When my daughter and her husband of one year moved to London, I thought the worst had happened to me. Then, within a year, she was pregnant. The loss factor multiplied. Then my first grandson, Jonah, was born. Suddenly, the romantic notion I had always had of grandparents and grandchildren living in close proximity to each other vanished.
During the first seven years of my life, my grandparents lived several houses away. Now my grandchildren would be several thousand miles away. They might have as well been on the moon.
I knew that modern life had tossed people all over the planet, and grandparents often found themselves living in cities, states or even countries apart. It didn’t do any good. Now, we were talking about me and my grandchildren.
I also knew that planes flew. And while I was in London, everything was great. But then, seemingly before the visit had ever begun, it was time to leave. And the smell and feel of a baby’s soft skin or the determination in the pitch of a toddler’s little body as he careened around the room would start receding even as I was in the cab headed back to the airport.
I knew my grandchildren would be in London for the foreseeable future and I would be here. That wouldn’t change. I knew it was up to me to reinvent the notion of what it means to be a grandparent. The result is old fashioned grandparenting, framed in new age technology
After all, I’m a Boomer. I may not have been raised on technology, but I’ve had computers since my kids were little. I started with a desktop, graduated to a laptop, then added an iPad, and now an iPhone. Skype became Grandma’s Best Friend, whether at home or on the go. For the first three years of my grandson’s life, we used Skpe the usual way. I spoke baby talk in decibel levels that had my husband running into the room, holding his hands over his ears. I sang songs, I made funny faces, I wore silly hats and I showed him little toys on the monitor. My goal was less to communicate with him than it was to hold his flea-like attention span.
When Jonah started to talk, really talk, he wanted me to listen to him. He talked and talked and talked. It was nice for me to take a break from producing my usual Nene sideshow, but the problem was that I had no idea what he was saying. I would have to ask my daughter to translate or I would guess and Jonah would intone, “NO, Ne Ne,” and then go off onto another incomprehensible explanation.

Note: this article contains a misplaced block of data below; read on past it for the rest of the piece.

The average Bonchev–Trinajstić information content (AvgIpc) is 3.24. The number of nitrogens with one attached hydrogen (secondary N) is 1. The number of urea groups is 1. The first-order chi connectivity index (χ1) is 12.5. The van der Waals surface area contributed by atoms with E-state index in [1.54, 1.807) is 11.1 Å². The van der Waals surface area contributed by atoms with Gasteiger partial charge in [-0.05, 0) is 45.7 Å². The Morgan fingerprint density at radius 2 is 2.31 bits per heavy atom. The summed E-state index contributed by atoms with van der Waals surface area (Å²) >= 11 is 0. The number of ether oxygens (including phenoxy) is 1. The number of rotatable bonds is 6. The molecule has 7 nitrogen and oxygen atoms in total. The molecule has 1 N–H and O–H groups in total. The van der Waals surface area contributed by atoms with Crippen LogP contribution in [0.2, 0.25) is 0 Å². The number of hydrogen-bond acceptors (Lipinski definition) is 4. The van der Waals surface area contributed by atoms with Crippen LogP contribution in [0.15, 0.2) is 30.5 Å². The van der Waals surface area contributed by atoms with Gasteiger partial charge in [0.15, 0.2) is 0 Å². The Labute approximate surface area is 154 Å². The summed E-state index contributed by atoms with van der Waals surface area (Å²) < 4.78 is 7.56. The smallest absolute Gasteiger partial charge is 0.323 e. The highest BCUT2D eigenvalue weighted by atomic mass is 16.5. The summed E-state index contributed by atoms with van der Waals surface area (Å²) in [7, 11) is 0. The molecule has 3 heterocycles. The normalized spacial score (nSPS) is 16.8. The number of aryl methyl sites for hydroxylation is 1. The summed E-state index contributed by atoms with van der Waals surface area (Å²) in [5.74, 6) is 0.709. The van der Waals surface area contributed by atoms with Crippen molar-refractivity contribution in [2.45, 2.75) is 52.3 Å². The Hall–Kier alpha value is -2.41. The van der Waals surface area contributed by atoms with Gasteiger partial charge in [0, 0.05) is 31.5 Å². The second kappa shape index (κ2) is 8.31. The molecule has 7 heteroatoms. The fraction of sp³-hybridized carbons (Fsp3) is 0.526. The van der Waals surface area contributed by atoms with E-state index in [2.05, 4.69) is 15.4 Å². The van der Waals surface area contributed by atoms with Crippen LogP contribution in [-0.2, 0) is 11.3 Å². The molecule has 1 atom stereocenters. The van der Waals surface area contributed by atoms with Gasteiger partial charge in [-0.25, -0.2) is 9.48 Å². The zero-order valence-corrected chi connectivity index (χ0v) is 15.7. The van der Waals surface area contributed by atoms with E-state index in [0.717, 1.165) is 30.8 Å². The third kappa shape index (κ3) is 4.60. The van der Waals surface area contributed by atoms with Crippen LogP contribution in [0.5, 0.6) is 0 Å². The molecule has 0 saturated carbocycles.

After listening to him one day, going on and on about porridge (I think) and nappies (I think) and rubbish (I think), and trying to connect the dots, I asked him if he wanted Ne Ne to read him a story. He stopped in mid-sentence and stared. “Ne Ne,” he asked, “where your book is?”
My heart leapt. Of all the material joys in my life, books have always been Number 1. And reading to my grandchildren in London is Number 1 Plus. I grabbed a book I had bought to mail to him. I started to read. Jonah sat perfectly still and listened, his eyes riveted on the monitor. The pages went by, one after the other. Jonah’s eyes stayed completely focused on the book, his ears on my words. I made sound effects to go with the words. I think I was even more entranced than he was.
The next time we were on Skype, Jonah asked, “Ne Ne, can you read to me?” in his perfect, heart-stopping little English accent. This time I was prepared, with a pile of books I had gotten at the library. I read and I read and I read. After three books, I began to wonder where my daughter had gotten to. I asked Jonah where Mummy was.
My daughter came into the room. “I’m sorry mom,” she said, I got to clean the kitchen floor and straighten everything up, while you were babysitting.”
“While you were babysitting.” Next to “I love you,” “It’s a boy,” and “It’s a girl,” those might have been the most precious words I have ever heard.
I can’t run down the street, as my grandmother could have done. I can’t jump into the car and drive a few miles, as some of my friends can do. But I can create my own Ne Ne and Jonah Time, while my daughter goes about her business. Armed with my laptop or my iPad or my iPhone, I can be Boomer Grandma, able to leap tall continents at a single bound.